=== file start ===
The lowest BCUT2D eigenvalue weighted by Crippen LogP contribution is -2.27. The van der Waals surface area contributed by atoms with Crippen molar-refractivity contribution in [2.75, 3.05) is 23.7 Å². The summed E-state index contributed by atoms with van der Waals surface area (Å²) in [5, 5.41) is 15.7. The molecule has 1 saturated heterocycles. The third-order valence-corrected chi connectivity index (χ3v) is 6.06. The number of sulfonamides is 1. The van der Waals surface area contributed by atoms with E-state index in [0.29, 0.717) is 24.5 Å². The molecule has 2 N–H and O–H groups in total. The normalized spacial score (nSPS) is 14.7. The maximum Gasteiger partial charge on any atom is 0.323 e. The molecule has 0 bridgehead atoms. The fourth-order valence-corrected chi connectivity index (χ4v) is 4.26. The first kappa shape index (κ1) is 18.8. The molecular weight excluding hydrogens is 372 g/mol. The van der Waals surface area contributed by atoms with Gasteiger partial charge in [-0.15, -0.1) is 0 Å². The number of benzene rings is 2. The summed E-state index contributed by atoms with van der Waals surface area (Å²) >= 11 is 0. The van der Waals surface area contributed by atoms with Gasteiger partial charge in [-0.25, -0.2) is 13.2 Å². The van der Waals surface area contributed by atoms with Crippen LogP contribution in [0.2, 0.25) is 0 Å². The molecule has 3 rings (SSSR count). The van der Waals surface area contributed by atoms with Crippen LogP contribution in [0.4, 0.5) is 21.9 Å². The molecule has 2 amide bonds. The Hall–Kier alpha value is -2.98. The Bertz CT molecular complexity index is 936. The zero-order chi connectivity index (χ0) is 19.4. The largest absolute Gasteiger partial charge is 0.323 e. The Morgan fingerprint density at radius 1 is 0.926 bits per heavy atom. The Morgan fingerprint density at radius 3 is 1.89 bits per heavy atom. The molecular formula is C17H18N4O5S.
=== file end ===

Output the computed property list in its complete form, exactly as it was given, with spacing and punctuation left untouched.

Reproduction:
The lowest BCUT2D eigenvalue weighted by Crippen LogP contribution is -2.27. The van der Waals surface area contributed by atoms with Crippen molar-refractivity contribution in [2.75, 3.05) is 23.7 Å². The summed E-state index contributed by atoms with van der Waals surface area (Å²) in [5, 5.41) is 15.7. The molecule has 1 saturated heterocycles. The third-order valence-corrected chi connectivity index (χ3v) is 6.06. The number of sulfonamides is 1. The van der Waals surface area contributed by atoms with E-state index in [0.29, 0.717) is 24.5 Å². The molecule has 2 N–H and O–H groups in total. The normalized spacial score (nSPS) is 14.7. The maximum Gasteiger partial charge on any atom is 0.323 e. The molecule has 0 bridgehead atoms. The fourth-order valence-corrected chi connectivity index (χ4v) is 4.26. The first kappa shape index (κ1) is 18.8. The molecular weight excluding hydrogens is 372 g/mol. The van der Waals surface area contributed by atoms with Gasteiger partial charge in [-0.15, -0.1) is 0 Å². The number of benzene rings is 2. The summed E-state index contributed by atoms with van der Waals surface area (Å²) >= 11 is 0. The van der Waals surface area contributed by atoms with Gasteiger partial charge in [-0.25, -0.2) is 13.2 Å². The van der Waals surface area contributed by atoms with Crippen LogP contribution in [0.2, 0.25) is 0 Å². The molecule has 3 rings (SSSR count). The van der Waals surface area contributed by atoms with Crippen LogP contribution in [0.4, 0.5) is 21.9 Å². The molecule has 2 amide bonds. The Hall–Kier alpha value is -2.98. The Bertz CT molecular complexity index is 936. The zero-order chi connectivity index (χ0) is 19.4. The largest absolute Gasteiger partial charge is 0.323 e. The Morgan fingerprint density at radius 1 is 0.926 bits per heavy atom. The Morgan fingerprint density at radius 3 is 1.89 bits per heavy atom. The molecular formula is C17H18N4O5S.